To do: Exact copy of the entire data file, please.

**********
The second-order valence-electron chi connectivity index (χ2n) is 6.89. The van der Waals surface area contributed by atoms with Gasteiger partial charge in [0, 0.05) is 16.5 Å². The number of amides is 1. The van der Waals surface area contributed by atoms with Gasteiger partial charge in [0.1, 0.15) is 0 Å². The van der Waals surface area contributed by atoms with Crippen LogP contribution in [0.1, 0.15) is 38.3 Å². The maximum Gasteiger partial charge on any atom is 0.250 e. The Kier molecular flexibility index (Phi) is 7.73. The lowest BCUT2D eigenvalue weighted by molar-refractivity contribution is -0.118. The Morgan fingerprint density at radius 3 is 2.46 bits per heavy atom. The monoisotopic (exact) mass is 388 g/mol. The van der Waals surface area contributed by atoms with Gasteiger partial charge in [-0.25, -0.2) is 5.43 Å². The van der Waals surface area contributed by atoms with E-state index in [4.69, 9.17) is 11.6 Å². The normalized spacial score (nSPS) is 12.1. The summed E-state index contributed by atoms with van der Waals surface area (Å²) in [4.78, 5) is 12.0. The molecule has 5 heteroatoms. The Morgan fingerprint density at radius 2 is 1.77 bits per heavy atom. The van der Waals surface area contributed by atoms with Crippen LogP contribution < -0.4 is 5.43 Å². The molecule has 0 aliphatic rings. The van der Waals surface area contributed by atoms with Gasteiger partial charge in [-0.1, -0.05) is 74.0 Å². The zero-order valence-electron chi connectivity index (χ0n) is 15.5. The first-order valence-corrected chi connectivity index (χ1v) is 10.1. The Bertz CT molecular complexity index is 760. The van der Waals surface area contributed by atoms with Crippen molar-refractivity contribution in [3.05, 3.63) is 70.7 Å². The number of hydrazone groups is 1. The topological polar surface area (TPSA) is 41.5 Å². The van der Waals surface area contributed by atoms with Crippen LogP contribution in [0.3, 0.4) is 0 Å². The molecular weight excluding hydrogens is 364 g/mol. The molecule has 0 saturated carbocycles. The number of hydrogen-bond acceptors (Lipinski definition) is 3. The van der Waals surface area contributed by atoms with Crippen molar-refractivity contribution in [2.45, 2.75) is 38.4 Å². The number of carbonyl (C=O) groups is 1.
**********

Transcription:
The second-order valence-electron chi connectivity index (χ2n) is 6.89. The van der Waals surface area contributed by atoms with Gasteiger partial charge in [0, 0.05) is 16.5 Å². The number of amides is 1. The van der Waals surface area contributed by atoms with Gasteiger partial charge in [0.1, 0.15) is 0 Å². The van der Waals surface area contributed by atoms with Crippen LogP contribution in [0.1, 0.15) is 38.3 Å². The maximum Gasteiger partial charge on any atom is 0.250 e. The Kier molecular flexibility index (Phi) is 7.73. The lowest BCUT2D eigenvalue weighted by molar-refractivity contribution is -0.118. The Morgan fingerprint density at radius 3 is 2.46 bits per heavy atom. The monoisotopic (exact) mass is 388 g/mol. The van der Waals surface area contributed by atoms with Gasteiger partial charge in [-0.25, -0.2) is 5.43 Å². The van der Waals surface area contributed by atoms with E-state index in [4.69, 9.17) is 11.6 Å². The normalized spacial score (nSPS) is 12.1. The summed E-state index contributed by atoms with van der Waals surface area (Å²) in [4.78, 5) is 12.0. The molecule has 5 heteroatoms. The Morgan fingerprint density at radius 2 is 1.77 bits per heavy atom. The van der Waals surface area contributed by atoms with Crippen LogP contribution < -0.4 is 5.43 Å². The molecule has 0 aliphatic rings. The van der Waals surface area contributed by atoms with Gasteiger partial charge in [-0.1, -0.05) is 74.0 Å². The zero-order valence-electron chi connectivity index (χ0n) is 15.5. The first-order valence-corrected chi connectivity index (χ1v) is 10.1. The Bertz CT molecular complexity index is 760. The van der Waals surface area contributed by atoms with Crippen molar-refractivity contribution in [3.05, 3.63) is 70.7 Å². The number of hydrazone groups is 1. The topological polar surface area (TPSA) is 41.5 Å². The van der Waals surface area contributed by atoms with Crippen LogP contribution in [0.3, 0.4) is 0 Å². The molecular weight excluding hydrogens is 364 g/mol. The molecule has 0 saturated carbocycles. The number of hydrogen-bond acceptors (Lipinski definition) is 3. The van der Waals surface area contributed by atoms with Crippen molar-refractivity contribution in [2.45, 2.75) is 38.4 Å². The number of carbonyl (C=O) groups is 1.